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Foraging and pollination behaviour of Xylocopa calens Lepeletier (Hymenoptera: Apidae) on Phaseolus coccineus L. (Fabaceae) flowers at Yaounde (Cameroon)


Joseph Lebel Tamesse, Laboratory of Zoology, University of Yaoundé I, Higher Teachers' Training College, P.O. Box 47 Yaoundé I, Cameroon. Email:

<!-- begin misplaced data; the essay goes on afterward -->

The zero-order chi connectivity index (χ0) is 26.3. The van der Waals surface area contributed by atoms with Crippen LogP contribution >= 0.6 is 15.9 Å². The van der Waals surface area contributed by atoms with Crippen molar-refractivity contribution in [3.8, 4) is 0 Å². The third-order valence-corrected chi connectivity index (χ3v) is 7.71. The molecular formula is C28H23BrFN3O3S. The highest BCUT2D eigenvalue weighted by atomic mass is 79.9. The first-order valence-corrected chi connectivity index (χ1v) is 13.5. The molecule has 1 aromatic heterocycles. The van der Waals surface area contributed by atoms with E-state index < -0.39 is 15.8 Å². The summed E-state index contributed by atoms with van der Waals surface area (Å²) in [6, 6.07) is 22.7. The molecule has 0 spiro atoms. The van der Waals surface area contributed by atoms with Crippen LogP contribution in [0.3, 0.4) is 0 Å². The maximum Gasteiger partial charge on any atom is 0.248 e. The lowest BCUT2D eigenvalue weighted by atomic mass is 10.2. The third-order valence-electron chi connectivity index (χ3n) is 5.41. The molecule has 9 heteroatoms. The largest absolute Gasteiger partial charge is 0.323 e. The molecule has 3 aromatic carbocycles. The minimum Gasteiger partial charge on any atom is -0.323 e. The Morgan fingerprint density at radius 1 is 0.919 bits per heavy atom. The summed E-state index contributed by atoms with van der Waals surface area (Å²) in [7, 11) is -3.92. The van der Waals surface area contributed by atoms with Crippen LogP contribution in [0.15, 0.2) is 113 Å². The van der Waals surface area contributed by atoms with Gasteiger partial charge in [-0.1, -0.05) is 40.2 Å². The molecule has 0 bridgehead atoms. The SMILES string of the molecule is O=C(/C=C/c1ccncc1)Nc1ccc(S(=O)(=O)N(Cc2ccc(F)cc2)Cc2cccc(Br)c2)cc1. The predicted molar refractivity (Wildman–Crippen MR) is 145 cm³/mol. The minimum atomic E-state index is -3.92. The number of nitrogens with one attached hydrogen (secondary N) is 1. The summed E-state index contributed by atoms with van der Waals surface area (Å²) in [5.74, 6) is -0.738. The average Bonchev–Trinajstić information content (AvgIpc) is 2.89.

To evaluate impact of carpenter bee, Xylocopa calens, on pod and seed set of Phaseolus coccineus, its foraging and pollinating activities were studied in Yaounde, for two seasons (May–July 2008 and April–June 2009). Observations were made on 40 inflorescences per treatment. The treatments included unlimited floral access by all visitors, bagged flowers to deny all visits, and limited visits by X. calens only. In addition, all flower visitors were recorded. The carpenter bee's seasonal rhythm of activity, its foraging behavior on flowers, its pollination efficiency, the fructification rate and the number of seeds per pod were recorded. Individuals from 16 species of insects were recorded visiting flowers of P. coccineus in the 2 years. Xylocopa calens was the most frequent, followed by Chalicodoma cincta cincta and Apis mellifera. Apart from bees, wasps were also recorded as likely predators. Xylocopa calens mainly foraged for nectar resources. The mean foraging speed was 9.62 flowers/min. Flowers visited by X. calens had higher fruiting rate compared with others, while those bagged had the lowest. In addition, seed formation was higher in X. calens-visited flowers compared with all others. The results show that this crop experiences pollination deficit even under normal circumstances, considering that flowers visited by X. calens had higher yields compared with those under unlimited access by all visitors. The fruiting rate, the number of seeds/pod and the percentage of normal seeds of unprotected inflorescences were significantly higher than those of inflorescences protected from insects. X. calens foraging resulted in a significant increment of the fruiting rate by 25.80%, as well as the number of seeds/pod by 14.97% and the percentage of normal seeds by 27.75% in 2008 and 18.39% in 2009. Conservation of X. calens nests close to P. coccineus fields could be recommended to improve pod and seed production in the region.